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Thread: Googling tips

  1. #1

    Default Googling tips

    * Download and install the Google toolbar. Not only does it
    put the Google search box into your browser full-time, but
    it also blocks pop-up ads and fills in forms for you. For
    Windows at:
    http://toolbar.google.com
    (Ad blocking, form-filling and Google's search box are
    already built into the Apple's Web browser, Safari.)

    * Phrase your question in the form of an answer. "After all,
    you're not looking for Web pages that ask your question,"
    explains director of technology Craig Silverstein. "You're
    looking for pages that answer it."

    So instead of typing, "What is the average rainfall in the
    Amazon basin?", you might get better results by typing "The
    average rainfall in the Amazon basin is."

    * This is an old one, but very important: Put quotes around
    phrases that must be searched together. If you put quotes
    around "electric curtains," Google won't waste your time
    finding one set of Web pages containing the word "electric"
    and another set containing the word "curtains."

    * Similarly, put a hyphen right before any word you want
    screened out. If you're looking up dolphins, for example,
    you'll have to wade through a million Miami Dolphins pages
    unless you search for "dolphins -Miami."

    * Google is a global White Pages and Yellow Pages. Search
    for "phonebook:home depot norwalk, ct," Google instantly
    produces the address and phone number of the Norwalk Home
    Depot. This works with names ("phonebook:robert jones las
    vegas, NV") as well as businesses.

    Don't put any space after "phonebook." And in all of the
    following examples, don't type the quotes I'm showing you
    here.

    * Google is a package tracker. Type a FedEx or UPS package
    number (just the digits); when you click Search, Google
    offers a link to its tracking information.

    * Google is a calculator. Type in an equation ("32+2345*3-
    234="). Click Search to see the answer.

    * Google is a units-of-measurement converter. Type
    "teaspoons in a gallon," for example, or "centimeters in a
    foot." Click Search to see the answer.

    * Google is a stock ticker. Type in AAPL or MSFT, for
    example, to see a link to the current Apple or Microsoft
    stock price, graphs, financial news and so on.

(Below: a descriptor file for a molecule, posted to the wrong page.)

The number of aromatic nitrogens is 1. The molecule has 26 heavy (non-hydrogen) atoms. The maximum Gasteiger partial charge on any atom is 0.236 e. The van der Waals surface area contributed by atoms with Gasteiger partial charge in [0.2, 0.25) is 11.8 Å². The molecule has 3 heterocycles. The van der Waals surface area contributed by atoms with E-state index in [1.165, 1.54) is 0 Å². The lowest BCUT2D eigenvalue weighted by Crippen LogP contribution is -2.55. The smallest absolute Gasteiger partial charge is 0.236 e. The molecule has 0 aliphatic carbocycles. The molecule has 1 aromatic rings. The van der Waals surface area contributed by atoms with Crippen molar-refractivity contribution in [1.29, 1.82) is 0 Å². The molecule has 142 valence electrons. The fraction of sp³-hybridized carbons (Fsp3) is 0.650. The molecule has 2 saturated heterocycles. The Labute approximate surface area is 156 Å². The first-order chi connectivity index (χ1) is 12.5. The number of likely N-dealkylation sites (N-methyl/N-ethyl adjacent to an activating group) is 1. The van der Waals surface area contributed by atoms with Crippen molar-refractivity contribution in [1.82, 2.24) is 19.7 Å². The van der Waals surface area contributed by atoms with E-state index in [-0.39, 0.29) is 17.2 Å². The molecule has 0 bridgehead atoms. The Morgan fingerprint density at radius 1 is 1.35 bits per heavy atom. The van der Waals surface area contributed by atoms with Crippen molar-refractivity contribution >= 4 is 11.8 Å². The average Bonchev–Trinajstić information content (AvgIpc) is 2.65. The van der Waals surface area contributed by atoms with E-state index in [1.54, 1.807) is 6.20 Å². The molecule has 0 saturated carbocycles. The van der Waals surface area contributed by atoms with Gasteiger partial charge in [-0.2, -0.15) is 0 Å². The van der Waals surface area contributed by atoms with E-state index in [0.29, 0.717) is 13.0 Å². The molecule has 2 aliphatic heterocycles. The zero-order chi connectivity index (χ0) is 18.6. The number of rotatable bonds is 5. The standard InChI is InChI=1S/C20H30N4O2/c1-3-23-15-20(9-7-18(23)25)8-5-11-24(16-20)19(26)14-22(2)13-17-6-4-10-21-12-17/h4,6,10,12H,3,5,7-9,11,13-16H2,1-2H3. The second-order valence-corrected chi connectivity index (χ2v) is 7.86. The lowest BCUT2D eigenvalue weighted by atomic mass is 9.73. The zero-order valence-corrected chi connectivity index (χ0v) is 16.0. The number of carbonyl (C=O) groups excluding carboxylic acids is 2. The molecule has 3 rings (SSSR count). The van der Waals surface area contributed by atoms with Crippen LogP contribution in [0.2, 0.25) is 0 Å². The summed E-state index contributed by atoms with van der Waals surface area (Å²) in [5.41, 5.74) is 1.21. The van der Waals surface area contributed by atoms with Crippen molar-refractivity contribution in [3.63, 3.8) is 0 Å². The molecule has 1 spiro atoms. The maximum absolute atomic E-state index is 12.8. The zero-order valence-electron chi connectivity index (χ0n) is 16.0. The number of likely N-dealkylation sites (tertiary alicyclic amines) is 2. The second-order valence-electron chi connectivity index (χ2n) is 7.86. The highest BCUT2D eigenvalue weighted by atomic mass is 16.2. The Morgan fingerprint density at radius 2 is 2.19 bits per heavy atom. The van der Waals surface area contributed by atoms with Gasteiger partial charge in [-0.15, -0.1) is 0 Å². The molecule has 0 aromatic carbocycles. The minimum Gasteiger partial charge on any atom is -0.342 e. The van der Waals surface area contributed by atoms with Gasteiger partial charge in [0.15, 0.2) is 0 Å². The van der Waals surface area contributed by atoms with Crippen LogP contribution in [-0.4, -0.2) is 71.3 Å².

* Google is an atlas. Type in an area code, like 212, to see
    a Mapquest map of the area.

    * Google is Wal-Mart's computer. Type in a UPC bar code
    number, such as "036000250015," to see the description of
    the product you've just "scanned in." (Thanks to the Google
    Blog, http://google.blogspace.com, for this tip and the next
    couple.)

    * Google is an aviation buff. Type in a flight number like
    "United 22" for a link to a map of that flight's progress in
    the air. Or type in the tail number you see on an airplane
    for the full registration form for that plane.

    * Google is the Department of Motor Vehicles. Type in a VIN
    (vehicle identification number, which is etched onto a
    plate, usually on the door frame, of every car), like
    "JH4NA1157MT001832," to find out the car's year, make and
    model.

    * For hours of rainy-day entertainment, visit:
    http://labs.google.com
    Here, you'll find links to new, half-finished Google
    experiments, like Google Voice, in which you call (650) 623-
    6706, speak the words you want to search for, and then open
    your browser to view the results. Disclaimer: It wasn't
    working when I tried it. (Ditto a lot of these experiments.)

    * Poke around the "Services & Tools" link on the Google.com
    home page, and you'll find some of the better-known lesser-
    known Google features, if that makes any sense.

    For example, there's Froogle (product search), News, Groups
    (Internet discussion boards), Google Catalogs (hundreds of
    scanned-in product catalogs), Images (find graphics and
    photos from other people's Web sites), Blogger (publish your
    own online journal), Google language translation, Google
    Answers (pay a couple of bucks to have a professional
    researcher find the answers for you) and much more.

  2. #2

    Default

    good tip on search paramaters... for Mac user, just use Safari's google field:


    http://www.apple.com/safari/

  3. #3
    Member
    Join Date
    Nov 2003
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    Default

    Woah, very helpful post! ! Googling has just became more efficient for me!

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